venerdì 11 settembre 2009


This 3'30'' video represents the first graphical result of the two major aspects of our research: protein motion and visual representation. The main program used is Blender, an open source 3D animation and special effects package, which we have equipped with other scripts. We also make large use of other scientific (VMD, Swiss-PDBviewer with Gromos43B1, Chimera, Reduce – MolProbity, PDB2PQR,, APBS, and several home made scripts and programs) and graphical programs (Blender, Maya Autodesk, The Gimp, Djv_view, ImageMagick).
It shows a short trip to the interior of a cell, starting inside a small capillary vase. After navigating the vein, we meet some white cells, and we take a close look at one of them. We see the surface from a distance, so that we can observe the membrane dynamics, with no specific object clearly distinguished. We than 'land' on the surface and first see some glycolipids up close; when we look around we get a view of a membrane raft, with a crowd of many proteins, all in constant motion. One very erratic protein is a channel (protein that allow potassium ions to get out of the cell), into which we fall to get inside the cell.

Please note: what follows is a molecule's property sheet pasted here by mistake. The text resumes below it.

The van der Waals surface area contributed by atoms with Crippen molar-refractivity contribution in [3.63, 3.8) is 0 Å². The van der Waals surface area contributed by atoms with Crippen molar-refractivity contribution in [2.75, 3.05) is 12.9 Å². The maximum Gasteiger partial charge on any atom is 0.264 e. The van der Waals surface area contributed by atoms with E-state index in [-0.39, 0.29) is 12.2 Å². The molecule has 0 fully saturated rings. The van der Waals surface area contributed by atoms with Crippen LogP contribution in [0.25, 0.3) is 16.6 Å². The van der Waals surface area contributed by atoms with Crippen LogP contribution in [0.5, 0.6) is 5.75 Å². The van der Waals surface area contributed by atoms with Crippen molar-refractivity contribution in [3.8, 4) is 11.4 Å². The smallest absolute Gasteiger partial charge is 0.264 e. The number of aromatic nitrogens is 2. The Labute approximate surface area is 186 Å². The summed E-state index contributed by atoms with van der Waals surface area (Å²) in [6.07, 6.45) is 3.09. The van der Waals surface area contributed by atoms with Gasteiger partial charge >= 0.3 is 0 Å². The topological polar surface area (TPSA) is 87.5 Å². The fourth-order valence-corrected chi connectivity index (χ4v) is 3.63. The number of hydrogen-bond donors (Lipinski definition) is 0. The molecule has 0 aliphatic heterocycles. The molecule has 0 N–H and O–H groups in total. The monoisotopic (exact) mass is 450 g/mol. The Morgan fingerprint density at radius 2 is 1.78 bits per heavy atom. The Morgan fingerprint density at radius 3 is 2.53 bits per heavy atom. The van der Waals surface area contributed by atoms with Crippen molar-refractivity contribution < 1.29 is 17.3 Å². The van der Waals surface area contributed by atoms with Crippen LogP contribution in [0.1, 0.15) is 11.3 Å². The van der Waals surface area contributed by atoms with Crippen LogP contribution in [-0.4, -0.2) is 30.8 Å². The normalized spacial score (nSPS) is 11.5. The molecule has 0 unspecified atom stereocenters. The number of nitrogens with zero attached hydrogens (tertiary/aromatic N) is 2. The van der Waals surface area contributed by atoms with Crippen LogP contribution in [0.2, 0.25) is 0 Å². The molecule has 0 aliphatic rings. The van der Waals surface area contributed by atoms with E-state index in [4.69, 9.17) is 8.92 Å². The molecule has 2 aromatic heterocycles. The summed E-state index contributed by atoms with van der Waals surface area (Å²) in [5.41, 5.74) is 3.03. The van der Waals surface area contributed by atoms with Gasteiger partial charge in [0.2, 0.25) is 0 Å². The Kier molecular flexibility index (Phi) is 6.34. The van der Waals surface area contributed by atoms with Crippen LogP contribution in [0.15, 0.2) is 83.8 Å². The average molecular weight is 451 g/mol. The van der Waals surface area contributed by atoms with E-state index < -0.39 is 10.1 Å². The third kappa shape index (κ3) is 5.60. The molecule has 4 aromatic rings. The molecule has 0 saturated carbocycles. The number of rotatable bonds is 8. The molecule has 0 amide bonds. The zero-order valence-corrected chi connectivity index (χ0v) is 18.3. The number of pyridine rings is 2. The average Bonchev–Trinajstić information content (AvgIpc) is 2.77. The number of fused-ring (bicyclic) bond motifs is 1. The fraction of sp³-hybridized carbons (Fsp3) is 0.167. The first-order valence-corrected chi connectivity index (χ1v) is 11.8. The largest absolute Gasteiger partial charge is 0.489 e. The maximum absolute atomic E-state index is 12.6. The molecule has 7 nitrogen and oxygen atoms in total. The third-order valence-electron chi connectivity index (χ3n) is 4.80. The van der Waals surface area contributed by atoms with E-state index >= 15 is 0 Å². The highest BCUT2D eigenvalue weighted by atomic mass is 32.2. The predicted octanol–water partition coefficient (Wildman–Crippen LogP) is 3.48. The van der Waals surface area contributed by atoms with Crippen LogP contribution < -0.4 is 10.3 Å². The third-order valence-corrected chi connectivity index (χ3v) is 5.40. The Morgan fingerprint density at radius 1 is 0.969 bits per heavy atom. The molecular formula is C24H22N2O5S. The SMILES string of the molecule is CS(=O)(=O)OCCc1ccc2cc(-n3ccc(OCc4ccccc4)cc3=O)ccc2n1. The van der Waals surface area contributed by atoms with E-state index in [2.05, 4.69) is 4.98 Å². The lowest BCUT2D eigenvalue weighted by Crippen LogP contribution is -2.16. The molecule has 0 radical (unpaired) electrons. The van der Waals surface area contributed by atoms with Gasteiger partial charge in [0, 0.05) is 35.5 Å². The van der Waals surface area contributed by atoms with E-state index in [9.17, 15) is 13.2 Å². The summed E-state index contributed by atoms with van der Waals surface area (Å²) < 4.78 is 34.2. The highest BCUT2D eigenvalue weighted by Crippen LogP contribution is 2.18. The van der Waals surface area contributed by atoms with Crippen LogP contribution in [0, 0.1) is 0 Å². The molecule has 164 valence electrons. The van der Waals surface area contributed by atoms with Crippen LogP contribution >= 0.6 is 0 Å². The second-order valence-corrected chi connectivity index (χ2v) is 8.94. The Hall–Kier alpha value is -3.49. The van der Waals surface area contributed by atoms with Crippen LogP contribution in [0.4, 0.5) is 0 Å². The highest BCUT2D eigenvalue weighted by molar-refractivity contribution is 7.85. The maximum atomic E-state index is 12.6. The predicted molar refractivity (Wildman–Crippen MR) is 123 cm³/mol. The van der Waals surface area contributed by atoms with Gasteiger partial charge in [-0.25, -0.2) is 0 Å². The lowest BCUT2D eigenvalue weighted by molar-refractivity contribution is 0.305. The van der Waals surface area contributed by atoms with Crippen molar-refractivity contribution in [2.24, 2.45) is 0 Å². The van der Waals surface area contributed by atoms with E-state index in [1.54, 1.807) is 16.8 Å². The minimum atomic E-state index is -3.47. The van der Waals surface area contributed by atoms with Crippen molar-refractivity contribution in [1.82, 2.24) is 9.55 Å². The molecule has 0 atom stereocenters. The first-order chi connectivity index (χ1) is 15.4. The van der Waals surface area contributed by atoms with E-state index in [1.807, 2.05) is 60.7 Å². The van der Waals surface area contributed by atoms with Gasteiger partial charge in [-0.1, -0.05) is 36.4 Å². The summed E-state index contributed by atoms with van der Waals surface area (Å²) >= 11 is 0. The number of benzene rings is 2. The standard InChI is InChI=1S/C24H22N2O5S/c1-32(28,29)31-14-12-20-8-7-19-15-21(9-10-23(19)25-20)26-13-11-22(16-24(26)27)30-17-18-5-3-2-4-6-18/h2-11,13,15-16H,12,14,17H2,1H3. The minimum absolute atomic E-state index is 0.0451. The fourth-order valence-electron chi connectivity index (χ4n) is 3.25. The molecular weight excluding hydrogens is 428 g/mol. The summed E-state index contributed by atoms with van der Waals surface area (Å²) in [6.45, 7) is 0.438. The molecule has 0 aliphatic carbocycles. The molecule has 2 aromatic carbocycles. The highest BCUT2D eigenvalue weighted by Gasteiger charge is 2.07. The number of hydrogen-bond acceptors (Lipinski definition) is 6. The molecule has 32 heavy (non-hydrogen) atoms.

Once inside we see Calmodulin, a very flexible small protein that we observe for a while before travelling along a microtubule, towards a place where Calcium waves are pulsing. Here our favourite protein is hit by Calcium and undergoes a major conformational change. This is shown from different perspectives, until we quickly move towards the periplasmic region of the cell, where the contractile ring is operating to split the cell in two at the time of cell division.
For a more detailed explanation of the scientific and the graphical aspects of the video, scene by scene, download this file.
See the video (Flash Player required)

Nessun commento: